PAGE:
Photo by Charlie Nordstrom
There is no food that lifts spirits, tickles the kundalini, hits the umami pleasure center, or exemplifies the perfection of the universe like wild Pacific salmon. Wild salmon also supports 137 other species from killer whales to osprey to seals to caddisflies, so they are critical connectors of ecosystems, from salt water, to rivers, and the land.
Salmon are born in freshwater, and after a year or so in the river, migrate downstream to salt water. King salmon is most common on the California Coast. They live 5-7 years in total, before migrating back to their streams where they spawn, die, and their decomposing bodies fertilize plankton to feed their offspring the next spring.
What salmon share with us through their deaths goes beyond feeding their own offspring. Salmon are an integral part of many food webs, as they are, along with steelhead trout, the only fish that bring nutrients from the sea to the land. Bear and eagles take these creatures from the water to the through forests. Gulls and crows scavenge the parts that the eagles and osprey don’t eat. And all the birds scatter the minerals and nutrients the salmon bring from the ocean to the land, helping to fertilize the surrounding trees and plants forests, which in turn help clean run-off to the rivers and provides shade for returning salmon.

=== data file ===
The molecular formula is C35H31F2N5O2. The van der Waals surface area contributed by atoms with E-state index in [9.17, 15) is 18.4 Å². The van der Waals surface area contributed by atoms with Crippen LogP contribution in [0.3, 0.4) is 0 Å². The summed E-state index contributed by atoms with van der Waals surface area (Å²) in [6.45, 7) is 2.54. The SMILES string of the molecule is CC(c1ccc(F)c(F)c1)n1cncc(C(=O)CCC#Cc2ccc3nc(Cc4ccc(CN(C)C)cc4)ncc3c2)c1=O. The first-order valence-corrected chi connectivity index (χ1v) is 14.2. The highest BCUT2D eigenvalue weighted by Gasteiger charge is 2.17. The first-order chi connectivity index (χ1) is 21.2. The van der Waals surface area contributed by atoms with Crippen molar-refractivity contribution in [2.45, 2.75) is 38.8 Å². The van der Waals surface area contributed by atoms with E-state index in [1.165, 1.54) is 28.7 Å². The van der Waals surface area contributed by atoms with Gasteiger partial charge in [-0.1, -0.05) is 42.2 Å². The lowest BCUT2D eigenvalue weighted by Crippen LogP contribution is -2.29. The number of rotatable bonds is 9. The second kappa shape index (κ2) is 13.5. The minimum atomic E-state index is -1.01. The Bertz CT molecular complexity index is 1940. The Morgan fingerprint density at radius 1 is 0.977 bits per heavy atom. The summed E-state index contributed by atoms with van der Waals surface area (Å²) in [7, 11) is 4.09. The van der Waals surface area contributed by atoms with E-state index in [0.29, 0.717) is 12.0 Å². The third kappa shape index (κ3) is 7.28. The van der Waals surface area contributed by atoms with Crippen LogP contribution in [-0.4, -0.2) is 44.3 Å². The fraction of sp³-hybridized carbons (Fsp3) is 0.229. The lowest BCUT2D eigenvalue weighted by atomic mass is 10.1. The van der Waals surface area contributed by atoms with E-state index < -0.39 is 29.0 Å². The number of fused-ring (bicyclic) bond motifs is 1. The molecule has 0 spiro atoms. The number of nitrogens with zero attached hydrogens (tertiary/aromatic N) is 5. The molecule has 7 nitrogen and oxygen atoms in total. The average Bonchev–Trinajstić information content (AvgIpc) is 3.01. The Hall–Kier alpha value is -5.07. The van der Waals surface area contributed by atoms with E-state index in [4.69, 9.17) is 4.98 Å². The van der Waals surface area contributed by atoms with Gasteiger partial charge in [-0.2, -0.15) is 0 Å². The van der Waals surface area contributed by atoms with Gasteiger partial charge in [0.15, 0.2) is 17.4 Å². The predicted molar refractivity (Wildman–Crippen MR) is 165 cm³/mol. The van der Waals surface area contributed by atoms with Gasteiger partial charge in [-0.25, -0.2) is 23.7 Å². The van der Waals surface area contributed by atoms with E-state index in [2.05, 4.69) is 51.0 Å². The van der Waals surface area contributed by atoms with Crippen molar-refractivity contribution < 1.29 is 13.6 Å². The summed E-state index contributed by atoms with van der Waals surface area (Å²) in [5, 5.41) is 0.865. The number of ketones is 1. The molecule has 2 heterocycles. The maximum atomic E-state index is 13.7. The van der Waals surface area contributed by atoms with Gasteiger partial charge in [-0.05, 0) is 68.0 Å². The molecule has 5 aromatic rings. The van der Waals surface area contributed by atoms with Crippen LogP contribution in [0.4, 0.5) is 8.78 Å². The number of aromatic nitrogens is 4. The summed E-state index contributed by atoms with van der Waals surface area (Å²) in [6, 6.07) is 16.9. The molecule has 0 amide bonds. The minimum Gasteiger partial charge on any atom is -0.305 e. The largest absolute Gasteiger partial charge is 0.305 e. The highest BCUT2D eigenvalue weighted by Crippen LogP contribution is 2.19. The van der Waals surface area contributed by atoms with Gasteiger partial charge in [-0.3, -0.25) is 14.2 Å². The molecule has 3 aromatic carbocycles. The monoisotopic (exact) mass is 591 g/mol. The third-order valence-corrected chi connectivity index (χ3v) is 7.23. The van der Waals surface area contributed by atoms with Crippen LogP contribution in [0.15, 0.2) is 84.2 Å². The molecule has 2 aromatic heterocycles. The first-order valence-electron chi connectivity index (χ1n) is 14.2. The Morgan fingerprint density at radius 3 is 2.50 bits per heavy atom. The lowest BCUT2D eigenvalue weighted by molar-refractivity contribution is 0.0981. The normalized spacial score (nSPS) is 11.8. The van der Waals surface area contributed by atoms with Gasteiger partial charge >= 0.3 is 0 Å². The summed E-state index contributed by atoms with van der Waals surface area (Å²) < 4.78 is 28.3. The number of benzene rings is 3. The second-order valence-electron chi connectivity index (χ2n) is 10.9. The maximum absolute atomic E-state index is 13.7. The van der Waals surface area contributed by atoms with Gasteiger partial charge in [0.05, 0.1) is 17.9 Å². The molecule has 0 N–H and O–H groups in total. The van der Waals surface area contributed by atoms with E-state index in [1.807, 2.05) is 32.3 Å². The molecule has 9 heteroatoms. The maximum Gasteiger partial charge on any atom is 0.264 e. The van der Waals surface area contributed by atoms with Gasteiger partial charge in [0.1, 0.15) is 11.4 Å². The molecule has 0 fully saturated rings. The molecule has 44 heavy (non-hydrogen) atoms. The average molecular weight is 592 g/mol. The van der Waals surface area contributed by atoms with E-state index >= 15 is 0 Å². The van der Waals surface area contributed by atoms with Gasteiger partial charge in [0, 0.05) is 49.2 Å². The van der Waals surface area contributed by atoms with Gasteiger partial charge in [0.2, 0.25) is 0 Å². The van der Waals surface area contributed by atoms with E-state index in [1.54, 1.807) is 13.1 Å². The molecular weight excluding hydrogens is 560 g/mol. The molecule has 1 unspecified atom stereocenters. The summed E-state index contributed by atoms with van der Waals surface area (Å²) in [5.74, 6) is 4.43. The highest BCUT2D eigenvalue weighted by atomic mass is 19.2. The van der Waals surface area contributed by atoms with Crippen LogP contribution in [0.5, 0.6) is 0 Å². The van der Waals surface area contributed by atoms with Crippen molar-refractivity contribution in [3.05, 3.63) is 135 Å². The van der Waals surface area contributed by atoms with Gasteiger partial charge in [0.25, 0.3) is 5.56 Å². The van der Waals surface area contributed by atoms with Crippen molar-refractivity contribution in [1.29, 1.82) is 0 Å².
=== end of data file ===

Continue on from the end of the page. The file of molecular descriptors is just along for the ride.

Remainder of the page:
These are amazing animals, and a really sustainable seafood choice. But to show them respect, and do ourselves a favor, it’s best to eat the whole fish-not just slice off a few prime fillets and waste the rest. By eating the whole fish, we come to know it intimately. You get more of the potent oils when you eat the eggs. If you treat the skin like fish bacon, you’ll soak up healthy fats stored in it. The head, normally thrown away will make a tasty soup that is literally brain food—it will make you smarter and help keep dementia at bay. The belly is prime fare; since it’s so fatty it’s a motherlode of Omega-3’s and the bones add calcium to your diet. And there are also the more abstract benefits by eating adventurously, as we cultivate our creativity, and taste the world around us in new, unexpected ways.
Photo by Charlie Nordstrom
Best case scenario is that you catch your own salmon. If you don't, then go to your local fish market. This one came from Martin Reed stopped by to help break it down.
Salmon sold whole tend to be about half the price of fillets or steaks. It is usually gutted, so unfortunately, they rarely have eggs. But try to get it with the head and tail still intact.
To check for freshness, look at the eye. It should be clear, not cloudy. Also, gently touch the flesh. It should spring back up. The gills may have been cut out to preserve freshness, but if not, look for red, not brown or browning gills.